Read through old journal passages.
On the other hand, if you don’t feel like meditating, but you still want to bring yourself into a reflective space, consider reading through old journal passages. I typically do this on Sabbath. I’ll read through old journal passages, sermon notes, or notes from devotions. Reading through previous passages gives you an opportunity to identify any personal growth, regression, or cycles in your life. Again, you don’t have to force anything—length of time, how often, or when you do it. Sometimes the intentional act of pause is exactly what your core self needs to recalibrate.
Don’t worry about what you’ll “do”.
So, you’ve carved out some time to meditate, now what? Haha. Figuring out what to think (or not think) about, especially when all the voices in your head want to be heard, can be pretty daunting for folks who are used to being on the go. However, even our favorite Olympic athletes are trained to pause before the most life-defining moments and center their thoughts. That is meditation’s gift to you: a moment to take every thought captive.
Here is a good starting point for your journaling, affirmation, or meditation practice. I’ve already done all the “what should I do/not do/think about/not think about and for how long” planning for you. Exhale: Women’s Wellness Journal features 30 affirmations in 6 strategic cups of wellness, that are ideal for busy people like ourselves. The affirmations help you to release what no longer serves you and create space for what does. This guided journal also walks you through how to incorporate deep breathing into your practice, which has been shown to have a positive impact on heart rate, stress, anxiety, and mental well-being. Additionally, brief prompts after each passage give you space to reflect on the affirmation and take it with you throughout the day. Remember, you’re not doing this for everyone else; you’re doing this for you. As your meditation practice evolves, you will too. You’ll begin to find your own ways to weave meditation moments into your life routine. Simply start by taking it one day, one breathe, one moment at a time.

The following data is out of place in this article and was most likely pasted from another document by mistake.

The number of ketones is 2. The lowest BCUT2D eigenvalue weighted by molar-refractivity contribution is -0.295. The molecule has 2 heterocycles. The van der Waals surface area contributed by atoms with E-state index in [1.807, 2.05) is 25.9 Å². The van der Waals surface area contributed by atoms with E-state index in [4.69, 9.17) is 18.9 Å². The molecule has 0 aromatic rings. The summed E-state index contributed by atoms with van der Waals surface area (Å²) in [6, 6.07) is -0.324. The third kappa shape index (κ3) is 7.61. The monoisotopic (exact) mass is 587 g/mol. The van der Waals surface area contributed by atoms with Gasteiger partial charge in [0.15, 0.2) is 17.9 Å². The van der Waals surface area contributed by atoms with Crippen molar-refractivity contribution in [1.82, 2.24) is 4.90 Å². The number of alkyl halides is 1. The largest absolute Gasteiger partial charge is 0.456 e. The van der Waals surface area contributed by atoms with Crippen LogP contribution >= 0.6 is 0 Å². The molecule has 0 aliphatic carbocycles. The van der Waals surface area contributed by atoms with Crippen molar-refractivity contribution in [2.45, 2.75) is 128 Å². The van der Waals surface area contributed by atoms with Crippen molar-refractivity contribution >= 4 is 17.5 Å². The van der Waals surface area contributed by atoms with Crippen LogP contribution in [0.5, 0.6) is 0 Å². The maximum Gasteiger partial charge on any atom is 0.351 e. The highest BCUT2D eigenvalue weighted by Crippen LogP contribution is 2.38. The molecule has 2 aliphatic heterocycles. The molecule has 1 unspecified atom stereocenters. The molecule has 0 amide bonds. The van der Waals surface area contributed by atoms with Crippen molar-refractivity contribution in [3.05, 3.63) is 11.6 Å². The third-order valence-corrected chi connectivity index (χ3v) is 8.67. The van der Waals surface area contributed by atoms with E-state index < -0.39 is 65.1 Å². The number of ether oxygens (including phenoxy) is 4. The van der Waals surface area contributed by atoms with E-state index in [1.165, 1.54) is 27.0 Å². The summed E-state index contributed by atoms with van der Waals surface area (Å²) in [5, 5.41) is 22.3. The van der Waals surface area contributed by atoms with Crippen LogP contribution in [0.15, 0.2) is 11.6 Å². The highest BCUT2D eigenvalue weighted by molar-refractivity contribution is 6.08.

Dr. Asha—speaker, educator, published author, and radio host—is aptly known as the Creator of Healthy Conversations. Her life purpose is to teach the busy and overwhelmed how to live life abundantly. She is an educational consultant and owner of the Temple Fit Company, LLC, and she is the director of Temple Fit Health, Inc. faith-based wellness nonprofit organization. For more information, email firstname.lastname@example.org or call (972) 850-6940. You can also visit http://www.templefit.co, https://www.instagram.com/doctorasha/, or https://www.facebook.com/doc.asha1. Grab one of Dr. Asha’s recent books and book her for your upcoming program.